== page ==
Sunday, April 18, 2010

Muzzle Blasts, Pt. V

The mystery muzzle in Muzzle Blasts Pt. IV was a bit out of the ordinary. Many folks have seen or even own a K-31 Schmidt-Rubin, and they've become quite popular over the last decade as they arrived on the Cruffler scene at very reasonable prices. Less common, however, are the rifles that preceded the popular K-31 straight-pull Swiss rifle. The rifle in Muzzle Blasts Pt. IV is one of those, namely, an Infanterie-Gewehr Model 1911 Rifle, full-length (and boy do I mean FULL-LENGTH):

As long as the rifle is, it actually handles quite well offhand. The straight-pull bolt cycles like greased lightning, although I hope never to need strong extraction camming to remove a stubborn fired round. This particular S-R 1911 dates to 1913 by virtue of its 352xxx serial number, with a Pensioner's "P" mark stamped on the receiver. The muzzle protector is original to the rifle, which is neat - but looking at the 45-degree crown, I understand why the Swiss felt the need for such protection. There was no paperwork under the buttplate, which was one of the first things I looked for upon obtaining the rifle. Bummer, but the gorgeous metalwork and French Walnut make up for the lack of trinkets from the previous owner. Well, that and how much fun it is to shoot on range day!

For the next Name That Muzzle, I give you the Schmidt-Rubin's stablemate in the Gewehr98 collection of boomsticks:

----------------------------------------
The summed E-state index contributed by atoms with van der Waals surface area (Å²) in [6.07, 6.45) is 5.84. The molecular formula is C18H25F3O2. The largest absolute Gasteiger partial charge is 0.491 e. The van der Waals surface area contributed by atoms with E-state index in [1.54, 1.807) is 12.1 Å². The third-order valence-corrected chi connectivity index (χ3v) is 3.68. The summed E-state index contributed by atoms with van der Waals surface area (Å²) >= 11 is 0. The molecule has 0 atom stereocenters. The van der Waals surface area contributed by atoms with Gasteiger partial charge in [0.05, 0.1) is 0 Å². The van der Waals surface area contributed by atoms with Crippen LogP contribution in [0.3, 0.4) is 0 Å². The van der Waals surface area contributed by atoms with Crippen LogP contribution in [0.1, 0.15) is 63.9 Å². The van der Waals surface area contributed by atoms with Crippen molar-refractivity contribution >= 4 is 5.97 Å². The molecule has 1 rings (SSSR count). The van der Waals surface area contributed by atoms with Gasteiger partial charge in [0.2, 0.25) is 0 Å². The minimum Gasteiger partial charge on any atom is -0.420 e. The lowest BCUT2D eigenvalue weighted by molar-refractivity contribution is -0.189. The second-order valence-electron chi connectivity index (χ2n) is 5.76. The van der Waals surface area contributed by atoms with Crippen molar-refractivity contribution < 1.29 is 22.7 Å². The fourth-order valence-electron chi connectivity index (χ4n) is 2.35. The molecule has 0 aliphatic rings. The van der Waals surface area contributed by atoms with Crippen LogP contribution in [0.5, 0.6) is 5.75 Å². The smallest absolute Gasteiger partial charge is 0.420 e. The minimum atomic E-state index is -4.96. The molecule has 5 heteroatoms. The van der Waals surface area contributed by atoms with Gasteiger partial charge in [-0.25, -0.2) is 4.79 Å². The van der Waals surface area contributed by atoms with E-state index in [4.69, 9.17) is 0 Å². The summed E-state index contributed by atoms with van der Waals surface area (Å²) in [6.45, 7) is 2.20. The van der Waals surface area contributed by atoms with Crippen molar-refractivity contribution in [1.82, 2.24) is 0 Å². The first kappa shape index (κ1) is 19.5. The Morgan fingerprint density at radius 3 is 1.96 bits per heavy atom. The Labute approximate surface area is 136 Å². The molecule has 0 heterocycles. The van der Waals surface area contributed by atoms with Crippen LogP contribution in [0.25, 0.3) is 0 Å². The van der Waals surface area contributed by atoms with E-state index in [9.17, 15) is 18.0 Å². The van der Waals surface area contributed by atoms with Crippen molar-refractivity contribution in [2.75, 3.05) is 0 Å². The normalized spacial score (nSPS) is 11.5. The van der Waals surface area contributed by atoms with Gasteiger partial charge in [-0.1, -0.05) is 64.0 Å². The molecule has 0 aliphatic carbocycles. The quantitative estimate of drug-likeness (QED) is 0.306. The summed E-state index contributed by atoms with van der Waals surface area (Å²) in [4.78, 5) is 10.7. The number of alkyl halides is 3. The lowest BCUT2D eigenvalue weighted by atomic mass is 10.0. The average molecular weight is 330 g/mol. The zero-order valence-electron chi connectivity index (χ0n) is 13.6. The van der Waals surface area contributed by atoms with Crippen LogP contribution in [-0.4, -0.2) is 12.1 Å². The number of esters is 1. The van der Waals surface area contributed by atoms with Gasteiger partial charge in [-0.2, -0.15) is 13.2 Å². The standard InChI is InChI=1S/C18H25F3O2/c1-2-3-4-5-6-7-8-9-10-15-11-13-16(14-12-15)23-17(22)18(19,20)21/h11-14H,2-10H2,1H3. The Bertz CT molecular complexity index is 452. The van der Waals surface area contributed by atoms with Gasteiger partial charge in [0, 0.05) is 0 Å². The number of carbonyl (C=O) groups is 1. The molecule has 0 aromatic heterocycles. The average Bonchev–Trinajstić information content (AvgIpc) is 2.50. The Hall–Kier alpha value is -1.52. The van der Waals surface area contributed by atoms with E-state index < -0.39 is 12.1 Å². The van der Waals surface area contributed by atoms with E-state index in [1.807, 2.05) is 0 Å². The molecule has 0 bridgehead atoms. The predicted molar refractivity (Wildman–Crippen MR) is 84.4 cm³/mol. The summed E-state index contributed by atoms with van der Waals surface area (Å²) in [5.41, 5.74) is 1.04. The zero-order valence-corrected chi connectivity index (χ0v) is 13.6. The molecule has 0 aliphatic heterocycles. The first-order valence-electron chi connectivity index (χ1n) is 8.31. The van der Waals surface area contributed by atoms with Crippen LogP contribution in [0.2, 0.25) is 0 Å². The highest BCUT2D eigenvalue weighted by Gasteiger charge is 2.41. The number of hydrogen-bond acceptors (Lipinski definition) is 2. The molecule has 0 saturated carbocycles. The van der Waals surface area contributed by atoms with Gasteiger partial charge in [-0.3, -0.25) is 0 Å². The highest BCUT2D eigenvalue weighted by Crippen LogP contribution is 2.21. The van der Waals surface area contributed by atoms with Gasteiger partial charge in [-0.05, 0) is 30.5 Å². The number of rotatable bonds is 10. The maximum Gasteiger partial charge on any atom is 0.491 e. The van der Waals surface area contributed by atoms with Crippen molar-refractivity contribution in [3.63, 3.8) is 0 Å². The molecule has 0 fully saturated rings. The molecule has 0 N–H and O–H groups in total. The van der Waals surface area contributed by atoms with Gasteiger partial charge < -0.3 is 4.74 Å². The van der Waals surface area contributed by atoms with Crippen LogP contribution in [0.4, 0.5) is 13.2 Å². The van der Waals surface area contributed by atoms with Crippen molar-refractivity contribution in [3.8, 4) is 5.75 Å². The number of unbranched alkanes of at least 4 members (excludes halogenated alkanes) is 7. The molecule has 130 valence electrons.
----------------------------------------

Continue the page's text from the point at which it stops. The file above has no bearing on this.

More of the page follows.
I've taken the liberty to leave a little accessory attached to the muzzle to perhaps assist readers in identifying said rifle...

Grub fit for a king...

Wild-caught salmon fillets were on sale at Copp's yesterday, so who was I to say no?

A little bit of butter, some lemon pepper, and off to the hot grill it went:

It took about a half-hour on the Holland Grill, but with some long-grain wild rice on the side and one of my neighbor's homemade Amber Ales, I felt like absolute royalty tonight!

Bon Appetit', y'all!

Sunday, April 11, 2010

Muzzle Blasts, Pt. IV

Folks are indeed pretty darned sharp around these parts! The subject of the previous Muzzle Blasts teaser is indeed a No5Mk1 Lee-Enfield Jungle Carbine. The one in my inventory as pictured is a 1944-dated BSA Shirley (M47C) specimen, imported into the U.S. during the last decade from a cache of said carbines found in Malaysia. They sold out rather quickly, by the way.

I solved the fabled "wandering zero" problem with this example by free-floating the barrel and glass-bedding the action plus first inch of the barrel into the forestock. Make no mistakes, shooting full-patch MKVII ball ammo will really remind you that you're firing a lightweight carbine, but 123-150gr handloads in the same .303 British brass are a real delight in this particular Lee-Enfield variant. This is one of the few mil-surp firearms that I have no qualms carrying into the Wisconsin whitetail woods each fall - lightweight, quick-handling, fast reloads, and decent power. What's not to like?

Now, for the next "Name That Muzzle", I give you this seriously abbreviated image, with some extra hardware thrown in for good measure:

Spring is in the air!

I couldn't resist. The tomatoes looked so good, as did the fresh basil leaves, and the mozzarella balls...

A little olive oil, some minced garlic, and I felt like a king for a while. Bon Appetit'!

Thursday, April 08, 2010

Facts I'll Bet You Didn't Know!

Probably Too Much Information, but here goes (click for full resolution version):